Finally, spatial learning was tested with the Morris water maze, and female homozygous mutant mice yet again exhibited poorer performance than males, although both showed deficits in the ability to learn. Although all other experimental groups learned the spatial acquisition task during 4 days of testing, female homozygous mutant mice demonstrated less capacity to learn. Even during the cued learning trials, the female homozygous mutant mice tended to take longer to find the marked platform compared with other groups, potentially suggesting that they might have visual and cue-detection impairments.
In summary, both male and female Cx30A88V/A88V mice exhibited hydrocephaly and enlarged ventricles accompanied by variable and sex-dependent reductions in Cx30 and/or Cx43 levels. Sex differences were also evident, because female homozygous mutant mice presented with a range of behavioral alterations. Whether these alterations occur because female mice are less resilient to the ventricular dysfunction or owing to the compound effect of Cx43 reduction observed in females remains to be determined. Importantly, both male and female heterozygous mutant mice, which model autosomal dominant HED2, did not present with major brain structural or behavioral changes. These results suggest that heterozygous GJB6 mutations might not cause enough deficits to affect cognitive function in humans. By contrast, the major brain phenotypes and the sex-specific connexin differences in mutant mouse brains impacting behavioral outcomes might contribute to the lack of homozygous GJB6 missense mutations in the human population. Nevertheless, our study firmly adds to the growing body of evidence that connexins found in the brain might play crucial roles in cognitive function.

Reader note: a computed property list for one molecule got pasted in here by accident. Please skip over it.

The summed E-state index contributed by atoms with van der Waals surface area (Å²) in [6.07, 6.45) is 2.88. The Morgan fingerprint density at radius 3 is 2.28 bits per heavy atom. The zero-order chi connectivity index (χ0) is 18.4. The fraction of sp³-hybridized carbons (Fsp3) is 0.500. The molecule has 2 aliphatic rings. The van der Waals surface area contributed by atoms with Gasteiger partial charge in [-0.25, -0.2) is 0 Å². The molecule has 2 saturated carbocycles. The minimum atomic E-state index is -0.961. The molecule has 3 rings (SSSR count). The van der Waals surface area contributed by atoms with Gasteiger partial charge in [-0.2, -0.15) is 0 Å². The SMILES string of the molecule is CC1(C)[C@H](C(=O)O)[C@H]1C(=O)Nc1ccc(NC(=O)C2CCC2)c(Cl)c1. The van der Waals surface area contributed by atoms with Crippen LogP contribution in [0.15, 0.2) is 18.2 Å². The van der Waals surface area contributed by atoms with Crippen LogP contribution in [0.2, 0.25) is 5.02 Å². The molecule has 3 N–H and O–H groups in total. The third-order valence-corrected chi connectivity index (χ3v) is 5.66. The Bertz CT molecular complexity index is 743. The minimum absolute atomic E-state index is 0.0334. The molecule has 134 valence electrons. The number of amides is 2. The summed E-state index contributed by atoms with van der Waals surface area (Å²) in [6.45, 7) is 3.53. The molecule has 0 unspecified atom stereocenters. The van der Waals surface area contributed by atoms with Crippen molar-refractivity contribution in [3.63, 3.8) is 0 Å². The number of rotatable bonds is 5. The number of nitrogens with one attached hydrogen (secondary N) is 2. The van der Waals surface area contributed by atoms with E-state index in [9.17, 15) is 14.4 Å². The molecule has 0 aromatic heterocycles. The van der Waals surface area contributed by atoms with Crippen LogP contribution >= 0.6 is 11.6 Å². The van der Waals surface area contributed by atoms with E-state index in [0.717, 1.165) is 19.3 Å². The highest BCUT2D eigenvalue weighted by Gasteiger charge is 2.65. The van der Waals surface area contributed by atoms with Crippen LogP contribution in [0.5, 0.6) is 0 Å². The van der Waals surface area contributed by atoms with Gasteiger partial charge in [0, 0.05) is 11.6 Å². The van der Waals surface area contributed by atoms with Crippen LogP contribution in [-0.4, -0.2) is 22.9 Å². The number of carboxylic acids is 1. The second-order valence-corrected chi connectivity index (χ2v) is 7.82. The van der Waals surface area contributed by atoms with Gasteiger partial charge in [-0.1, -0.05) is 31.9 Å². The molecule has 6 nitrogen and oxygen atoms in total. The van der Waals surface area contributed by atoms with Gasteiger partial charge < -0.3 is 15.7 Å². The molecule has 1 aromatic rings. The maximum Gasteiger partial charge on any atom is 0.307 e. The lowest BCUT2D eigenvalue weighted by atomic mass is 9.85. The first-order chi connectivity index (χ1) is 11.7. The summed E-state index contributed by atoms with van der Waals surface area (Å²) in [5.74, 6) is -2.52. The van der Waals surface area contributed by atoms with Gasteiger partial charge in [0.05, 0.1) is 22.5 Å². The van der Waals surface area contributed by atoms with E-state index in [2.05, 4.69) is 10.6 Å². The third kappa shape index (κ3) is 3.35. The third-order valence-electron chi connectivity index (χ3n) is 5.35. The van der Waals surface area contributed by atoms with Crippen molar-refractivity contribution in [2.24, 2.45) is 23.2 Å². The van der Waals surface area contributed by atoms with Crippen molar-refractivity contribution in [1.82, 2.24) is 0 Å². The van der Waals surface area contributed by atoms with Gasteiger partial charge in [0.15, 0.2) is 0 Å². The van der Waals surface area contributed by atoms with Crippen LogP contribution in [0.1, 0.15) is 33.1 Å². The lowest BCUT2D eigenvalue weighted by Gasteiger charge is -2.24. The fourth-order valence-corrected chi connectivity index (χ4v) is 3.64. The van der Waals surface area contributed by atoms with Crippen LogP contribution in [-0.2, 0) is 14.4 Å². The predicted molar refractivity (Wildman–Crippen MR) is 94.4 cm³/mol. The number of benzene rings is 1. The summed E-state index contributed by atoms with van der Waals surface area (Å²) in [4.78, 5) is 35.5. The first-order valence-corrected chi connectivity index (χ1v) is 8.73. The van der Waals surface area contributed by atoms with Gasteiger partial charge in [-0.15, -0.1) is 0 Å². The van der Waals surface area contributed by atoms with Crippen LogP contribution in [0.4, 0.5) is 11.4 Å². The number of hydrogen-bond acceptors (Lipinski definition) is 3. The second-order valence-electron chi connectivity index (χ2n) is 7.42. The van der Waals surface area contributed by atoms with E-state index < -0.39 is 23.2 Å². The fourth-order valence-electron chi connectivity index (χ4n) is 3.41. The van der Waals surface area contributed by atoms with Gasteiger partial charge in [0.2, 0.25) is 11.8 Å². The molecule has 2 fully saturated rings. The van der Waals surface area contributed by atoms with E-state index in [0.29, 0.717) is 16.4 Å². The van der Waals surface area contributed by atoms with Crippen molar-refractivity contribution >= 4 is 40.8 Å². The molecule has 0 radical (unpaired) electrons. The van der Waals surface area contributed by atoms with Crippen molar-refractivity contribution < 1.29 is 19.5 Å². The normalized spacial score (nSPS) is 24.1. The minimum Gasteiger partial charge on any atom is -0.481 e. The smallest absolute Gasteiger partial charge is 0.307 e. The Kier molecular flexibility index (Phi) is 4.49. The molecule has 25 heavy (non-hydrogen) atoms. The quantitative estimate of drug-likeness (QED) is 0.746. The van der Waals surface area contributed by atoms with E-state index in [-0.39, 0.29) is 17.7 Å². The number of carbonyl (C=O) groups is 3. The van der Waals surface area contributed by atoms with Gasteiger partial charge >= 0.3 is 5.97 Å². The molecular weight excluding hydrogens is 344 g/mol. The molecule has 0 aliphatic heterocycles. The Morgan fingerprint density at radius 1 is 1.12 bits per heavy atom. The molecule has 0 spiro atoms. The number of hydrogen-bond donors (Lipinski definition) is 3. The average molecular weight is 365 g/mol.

MATERIALS AND METHODS
Cx30A88V/+ and Cx30A88V/A88V mice were generated as previously described (Bosen et al., 2014) and kindly provided by Dr Klaus Willecke (Life and Medical Sciences Institute, Bonn, Germany), bred in a CD-1 background, and genotyped as previously described (Bosen et al., 2014; Kelly et al., 2019; Lukashkina et al., 2017). Three- to 6-month-old male and female Cx30+/+ (noted as WT in figures), Cx30A88V/+ and Cx30A88V/A88V mice were used in littermate-controlled experiments and housed in the animal care facilities at the University of Western Ontario. Mice were provided with unlimited food and water and maintained in the dark for 12 h each day. Mice were euthanized via CO2 asphyxiation. In keeping with the Canadian Council of Animal Care, all studies were reviewed and approved by the Animal Care Committee at the University of Western Ontario (Protocol 2015-030; 2019-009).
Brains fixed in 4% paraformaldehyde (PFA) were embedded in paraffin, and 5- to 10-µm-thick sections were collected at 100 µm intervals. After staining with Hematoxylin and Eosin, brain sections were imaged. For all mouse groups (n=3 cohorts), brain ventricle areas were measured using ImageJ and the data expressed relative to the total cross-sectional area of the brain.
RNA was collected using Qiagen RNeasy kits (Qiagen) from dissected and flash-frozen whole brains of 3- to 6-month-old male and female mice. Complementary DNA (cDNA) was produced using the first-strand cDNA synthesis kit (SuperScript VI LO; Thermo Fisher Scientific). Transcript levels were analyzed using mouse-specific primers (Cx43, 5′-AAATGTCTGCTATGACAAGTCCTTC-3′ and 5′-CTTTGAGCTCCTCTTCTTTCTTGTT-3′; Cx30, 5′-GGCCGAGTTGTGTTACCTGCT-3′ and 5′-TCTCTTTCAGGGCATGGTTGG-3′; and Gapdh, 5′-CGACTTCAACAGCAACTCCCACTCTTCC-3′, 5′-TGGGTGGTCCAGGGTTTCTTACTCCTT-3′) and the PowerUp SYBR Green Mastermix (Thermo Fisher Scientific) in a Bio-Rad CFX96 real-time system. Transcripts were normalized to GAPDH mRNA. Normalized mRNA expression levels were analyzed using the ΔΔCT method, which was calculated using Bio-Rad software. A WT mouse sample was set as the control for all calculations, and data were expressed relative to this sample (n=5-7 per group for males, n=4-8 per group for females).